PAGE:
For the two months since her school report had arrived in the post, ten year old Efua McKie could speak of nothing else but about being a monitor when the new school year began at the St. Simon’s Prep School in September. In fact, she spoke about little else and her brothers, Alexander, eight, and Sylvester, aged six, were thoroughly disgusted with her. They were even more so when she began to boss them around at home and warn them that she could hand out order marks against them if she wanted to.
“You’d better look out or else I’ll set Napoleon on you!” Alex warned. “He’s going to teach you a lesson. You think that just because you’re going to be a monitor you can tell people what to do.”
Napoleon Lyttle was regarded as being the meanest boy at the children’s school. He was so mean that most of the children, including the three McKies, were afraid of him. The rumour in the school was that Napoleon’s father had sent him to Kingston only after he had been expelled from his last school in the country because he had beaten up everyone there. No one at the school had ever seen him fight anyone but his reputation was so bad that no one teased him even though he was also one of the smallest boys in the school.
When he had to tip toe to see over the wall at Fort Charles during a pre-Christmas field trip to Port Royal nobody laughed and when he came in last in a race held during the children’s weekly P.E. swimming class everyone said that he did it just to spite the teacher who had forced him into the pool.
“… He’s too wild! He’s going to end up killing someone…” Carole Miller heard as she sat in the car opposite Napoleon’s Aunt Merle’s gate while waiting for her mother one evening. She didn’t hear anything more because her mother came just then and drove away but this titbit only cemented Napoleon’s reputation because Carole was the biggest gossip in the school, and she told everyone what she had heard.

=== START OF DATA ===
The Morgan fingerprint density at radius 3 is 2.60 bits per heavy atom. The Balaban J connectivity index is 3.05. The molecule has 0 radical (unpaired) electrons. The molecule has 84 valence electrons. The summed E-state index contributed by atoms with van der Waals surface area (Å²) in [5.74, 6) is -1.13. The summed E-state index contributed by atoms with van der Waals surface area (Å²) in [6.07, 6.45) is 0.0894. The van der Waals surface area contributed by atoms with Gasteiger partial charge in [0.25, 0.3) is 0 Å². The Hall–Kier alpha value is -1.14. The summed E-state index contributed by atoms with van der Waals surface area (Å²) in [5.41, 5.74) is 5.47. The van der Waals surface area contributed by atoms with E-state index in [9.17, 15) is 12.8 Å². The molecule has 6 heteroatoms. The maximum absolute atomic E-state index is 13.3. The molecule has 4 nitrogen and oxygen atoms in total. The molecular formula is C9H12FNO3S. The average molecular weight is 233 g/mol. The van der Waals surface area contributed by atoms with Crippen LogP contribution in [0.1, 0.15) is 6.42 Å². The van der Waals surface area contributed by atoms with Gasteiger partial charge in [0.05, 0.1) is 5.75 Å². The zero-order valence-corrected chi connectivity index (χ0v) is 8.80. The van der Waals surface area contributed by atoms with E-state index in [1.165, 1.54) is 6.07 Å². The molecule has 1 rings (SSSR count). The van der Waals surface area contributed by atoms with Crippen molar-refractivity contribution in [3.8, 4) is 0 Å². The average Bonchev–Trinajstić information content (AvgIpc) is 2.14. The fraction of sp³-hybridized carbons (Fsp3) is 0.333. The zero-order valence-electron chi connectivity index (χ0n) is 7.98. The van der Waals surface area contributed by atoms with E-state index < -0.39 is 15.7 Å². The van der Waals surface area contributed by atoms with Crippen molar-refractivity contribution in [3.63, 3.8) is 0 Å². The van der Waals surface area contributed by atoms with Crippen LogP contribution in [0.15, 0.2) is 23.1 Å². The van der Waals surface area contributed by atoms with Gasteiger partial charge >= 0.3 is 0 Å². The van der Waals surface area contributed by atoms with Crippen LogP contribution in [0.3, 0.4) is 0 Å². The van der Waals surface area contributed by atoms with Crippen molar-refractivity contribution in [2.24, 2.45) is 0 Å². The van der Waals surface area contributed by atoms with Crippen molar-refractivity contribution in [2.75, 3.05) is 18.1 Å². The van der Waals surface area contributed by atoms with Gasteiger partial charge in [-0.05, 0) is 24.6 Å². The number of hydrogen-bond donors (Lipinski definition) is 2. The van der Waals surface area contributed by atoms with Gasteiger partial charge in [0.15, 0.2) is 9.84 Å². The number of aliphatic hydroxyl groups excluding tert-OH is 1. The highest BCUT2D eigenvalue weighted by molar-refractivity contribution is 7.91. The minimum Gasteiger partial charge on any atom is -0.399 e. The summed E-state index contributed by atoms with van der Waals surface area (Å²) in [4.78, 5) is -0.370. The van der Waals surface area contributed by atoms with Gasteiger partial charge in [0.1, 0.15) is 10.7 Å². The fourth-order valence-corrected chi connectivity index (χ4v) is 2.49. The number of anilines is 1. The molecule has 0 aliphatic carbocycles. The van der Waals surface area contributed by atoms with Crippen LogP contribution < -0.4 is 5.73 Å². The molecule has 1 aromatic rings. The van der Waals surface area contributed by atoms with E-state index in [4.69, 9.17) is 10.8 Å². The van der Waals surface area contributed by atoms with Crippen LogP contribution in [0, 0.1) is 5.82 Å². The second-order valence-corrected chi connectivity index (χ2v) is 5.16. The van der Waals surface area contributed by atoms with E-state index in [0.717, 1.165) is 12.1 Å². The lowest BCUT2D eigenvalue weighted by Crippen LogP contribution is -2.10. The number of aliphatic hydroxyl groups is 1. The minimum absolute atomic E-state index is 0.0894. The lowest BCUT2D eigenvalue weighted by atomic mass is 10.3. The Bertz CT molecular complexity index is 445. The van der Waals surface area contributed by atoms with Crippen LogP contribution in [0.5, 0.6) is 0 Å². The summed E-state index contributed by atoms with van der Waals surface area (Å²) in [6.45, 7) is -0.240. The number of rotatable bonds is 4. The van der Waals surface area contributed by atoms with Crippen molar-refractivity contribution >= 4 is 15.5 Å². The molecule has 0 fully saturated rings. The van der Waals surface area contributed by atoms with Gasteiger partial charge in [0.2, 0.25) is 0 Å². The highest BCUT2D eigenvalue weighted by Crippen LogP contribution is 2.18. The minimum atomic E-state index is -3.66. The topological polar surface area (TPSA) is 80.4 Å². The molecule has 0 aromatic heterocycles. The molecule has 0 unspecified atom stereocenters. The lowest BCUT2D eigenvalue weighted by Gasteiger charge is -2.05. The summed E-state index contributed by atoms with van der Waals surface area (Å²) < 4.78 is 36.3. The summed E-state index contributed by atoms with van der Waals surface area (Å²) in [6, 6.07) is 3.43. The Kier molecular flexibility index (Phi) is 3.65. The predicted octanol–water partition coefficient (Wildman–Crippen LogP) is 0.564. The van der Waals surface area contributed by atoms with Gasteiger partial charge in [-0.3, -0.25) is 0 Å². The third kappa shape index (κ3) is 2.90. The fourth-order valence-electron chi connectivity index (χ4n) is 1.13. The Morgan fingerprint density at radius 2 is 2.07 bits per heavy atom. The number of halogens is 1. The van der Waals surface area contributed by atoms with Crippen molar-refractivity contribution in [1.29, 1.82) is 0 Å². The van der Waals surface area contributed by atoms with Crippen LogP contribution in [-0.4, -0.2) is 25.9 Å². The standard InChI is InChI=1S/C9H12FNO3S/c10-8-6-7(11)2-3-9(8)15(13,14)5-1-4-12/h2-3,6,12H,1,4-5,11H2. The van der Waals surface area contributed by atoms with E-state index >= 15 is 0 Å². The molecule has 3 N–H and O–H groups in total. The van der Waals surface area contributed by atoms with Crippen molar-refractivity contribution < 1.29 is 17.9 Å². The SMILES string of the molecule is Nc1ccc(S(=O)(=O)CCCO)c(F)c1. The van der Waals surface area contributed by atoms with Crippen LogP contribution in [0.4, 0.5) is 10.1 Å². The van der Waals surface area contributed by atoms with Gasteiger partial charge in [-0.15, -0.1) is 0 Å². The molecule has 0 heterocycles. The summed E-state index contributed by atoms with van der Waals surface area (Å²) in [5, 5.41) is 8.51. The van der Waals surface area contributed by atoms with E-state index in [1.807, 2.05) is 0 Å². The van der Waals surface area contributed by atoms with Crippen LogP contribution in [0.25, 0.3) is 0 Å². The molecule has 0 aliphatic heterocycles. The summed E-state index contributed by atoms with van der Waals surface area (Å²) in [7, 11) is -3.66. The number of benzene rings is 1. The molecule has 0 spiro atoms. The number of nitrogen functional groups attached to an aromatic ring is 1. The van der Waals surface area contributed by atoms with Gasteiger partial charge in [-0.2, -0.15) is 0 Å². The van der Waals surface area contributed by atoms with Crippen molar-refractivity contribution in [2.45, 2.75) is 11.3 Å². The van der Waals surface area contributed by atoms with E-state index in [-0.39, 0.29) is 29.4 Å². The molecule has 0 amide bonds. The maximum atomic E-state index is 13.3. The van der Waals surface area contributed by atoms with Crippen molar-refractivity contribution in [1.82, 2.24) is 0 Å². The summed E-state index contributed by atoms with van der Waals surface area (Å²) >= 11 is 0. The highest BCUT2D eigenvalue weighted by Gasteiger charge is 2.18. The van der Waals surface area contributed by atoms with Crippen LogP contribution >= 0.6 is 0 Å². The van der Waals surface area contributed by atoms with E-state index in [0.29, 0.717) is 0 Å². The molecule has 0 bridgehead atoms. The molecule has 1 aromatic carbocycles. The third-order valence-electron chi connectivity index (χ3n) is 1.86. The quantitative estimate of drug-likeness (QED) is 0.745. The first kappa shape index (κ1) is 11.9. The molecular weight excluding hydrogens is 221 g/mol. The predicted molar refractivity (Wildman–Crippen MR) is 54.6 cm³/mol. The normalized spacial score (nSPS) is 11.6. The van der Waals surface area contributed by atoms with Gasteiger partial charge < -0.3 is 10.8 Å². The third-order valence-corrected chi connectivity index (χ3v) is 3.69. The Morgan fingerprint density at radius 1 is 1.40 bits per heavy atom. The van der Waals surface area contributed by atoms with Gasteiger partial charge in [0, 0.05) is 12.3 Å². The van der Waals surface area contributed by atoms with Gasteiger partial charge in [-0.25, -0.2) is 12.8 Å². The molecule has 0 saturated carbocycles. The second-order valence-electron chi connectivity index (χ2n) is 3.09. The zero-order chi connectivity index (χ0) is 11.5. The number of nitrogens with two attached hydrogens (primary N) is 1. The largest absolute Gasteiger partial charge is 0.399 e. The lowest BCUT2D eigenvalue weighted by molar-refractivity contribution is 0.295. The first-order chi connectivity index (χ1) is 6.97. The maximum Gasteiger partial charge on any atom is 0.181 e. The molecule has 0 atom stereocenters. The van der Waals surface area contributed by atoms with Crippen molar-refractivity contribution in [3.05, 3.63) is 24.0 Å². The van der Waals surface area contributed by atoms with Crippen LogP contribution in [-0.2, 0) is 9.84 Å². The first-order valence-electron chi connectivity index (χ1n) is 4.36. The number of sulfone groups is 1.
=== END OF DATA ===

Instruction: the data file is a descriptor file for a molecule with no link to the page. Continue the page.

It was then that the Black Heart Gang, a group of grade six students who were the school’s terrorists, invited Napoleon to be a member of their gang. When the school children heard that he declined the invitation his reputation for badness only increased and though he was even more feared by some of the children he began to be admired a little by others. Even the members of the Black Heart Gang were impressed though they were a little puzzled. No one had ever declined an invitation to join their gang before.
At lunch time in the days when some of the children snuck through the fence to play on the trees by the gully that ran behind the school’s premises if they saw Napoleon coming toward them they would leave the area even before he had to ask them to move. At other times the children would stand in the middle of the playground and stare at him as he sat, swinging lazily until the bell summoned them all back to class. Sometimes Napoleon didn’t bother to go back to class when the bell rang but since the teacher just ignored him it made the children believe that even the teachers were afraid of him. After dismissal in the afternoons no one asked for his marble or his toy soldier if it had been Napoleon who had picked it up. No one waited in the car park with him after school and nobody ever invited him to their house.